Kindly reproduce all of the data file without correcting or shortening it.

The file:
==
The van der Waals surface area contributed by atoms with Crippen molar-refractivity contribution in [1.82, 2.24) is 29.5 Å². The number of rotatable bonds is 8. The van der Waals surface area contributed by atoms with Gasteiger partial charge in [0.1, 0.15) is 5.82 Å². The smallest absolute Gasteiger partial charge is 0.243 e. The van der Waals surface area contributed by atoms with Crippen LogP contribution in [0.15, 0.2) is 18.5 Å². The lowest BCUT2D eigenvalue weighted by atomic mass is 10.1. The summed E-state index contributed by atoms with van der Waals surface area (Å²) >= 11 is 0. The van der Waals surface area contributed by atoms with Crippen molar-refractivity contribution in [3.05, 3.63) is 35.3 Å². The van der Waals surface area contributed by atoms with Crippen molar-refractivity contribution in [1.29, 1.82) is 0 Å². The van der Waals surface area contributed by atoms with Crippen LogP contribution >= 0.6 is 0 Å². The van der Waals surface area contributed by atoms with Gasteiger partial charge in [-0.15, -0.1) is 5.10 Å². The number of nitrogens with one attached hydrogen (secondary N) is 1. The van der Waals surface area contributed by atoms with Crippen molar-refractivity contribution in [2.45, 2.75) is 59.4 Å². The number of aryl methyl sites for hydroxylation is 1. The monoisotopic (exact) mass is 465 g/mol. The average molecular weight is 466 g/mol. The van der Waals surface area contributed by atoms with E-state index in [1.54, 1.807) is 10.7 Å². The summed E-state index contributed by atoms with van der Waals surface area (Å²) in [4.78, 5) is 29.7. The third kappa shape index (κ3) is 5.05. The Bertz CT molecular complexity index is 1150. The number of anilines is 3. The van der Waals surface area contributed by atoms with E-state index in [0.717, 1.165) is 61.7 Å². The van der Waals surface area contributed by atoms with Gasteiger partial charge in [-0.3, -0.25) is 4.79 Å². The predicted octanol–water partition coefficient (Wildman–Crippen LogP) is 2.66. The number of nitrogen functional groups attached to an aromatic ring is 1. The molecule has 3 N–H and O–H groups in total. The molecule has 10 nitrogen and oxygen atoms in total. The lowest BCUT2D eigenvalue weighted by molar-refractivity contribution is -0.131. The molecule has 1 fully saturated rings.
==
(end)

The van der Waals surface area contributed by atoms with Crippen molar-refractivity contribution in [1.82, 2.24) is 29.5 Å². The number of rotatable bonds is 8. The van der Waals surface area contributed by atoms with Gasteiger partial charge in [0.1, 0.15) is 5.82 Å². The smallest absolute Gasteiger partial charge is 0.243 e. The van der Waals surface area contributed by atoms with Crippen LogP contribution in [0.15, 0.2) is 18.5 Å². The lowest BCUT2D eigenvalue weighted by atomic mass is 10.1. The summed E-state index contributed by atoms with van der Waals surface area (Å²) >= 11 is 0. The van der Waals surface area contributed by atoms with Crippen molar-refractivity contribution in [3.05, 3.63) is 35.3 Å². The van der Waals surface area contributed by atoms with Crippen molar-refractivity contribution in [1.29, 1.82) is 0 Å². The van der Waals surface area contributed by atoms with Crippen LogP contribution >= 0.6 is 0 Å². The van der Waals surface area contributed by atoms with Gasteiger partial charge in [-0.15, -0.1) is 5.10 Å². The number of nitrogens with one attached hydrogen (secondary N) is 1. The van der Waals surface area contributed by atoms with Crippen molar-refractivity contribution in [2.45, 2.75) is 59.4 Å². The number of aryl methyl sites for hydroxylation is 1. The monoisotopic (exact) mass is 465 g/mol. The average molecular weight is 466 g/mol. The van der Waals surface area contributed by atoms with E-state index in [1.54, 1.807) is 10.7 Å². The summed E-state index contributed by atoms with van der Waals surface area (Å²) in [4.78, 5) is 29.7. The third kappa shape index (κ3) is 5.05. The Bertz CT molecular complexity index is 1150. The number of anilines is 3. The van der Waals surface area contributed by atoms with E-state index in [0.717, 1.165) is 61.7 Å². The van der Waals surface area contributed by atoms with Gasteiger partial charge in [-0.3, -0.25) is 4.79 Å². The predicted octanol–water partition coefficient (Wildman–Crippen LogP) is 2.66. The number of nitrogen functional groups attached to an aromatic ring is 1. The molecule has 3 N–H and O–H groups in total. The molecule has 10 nitrogen and oxygen atoms in total. The lowest BCUT2D eigenvalue weighted by molar-refractivity contribution is -0.131. The molecule has 1 fully saturated rings.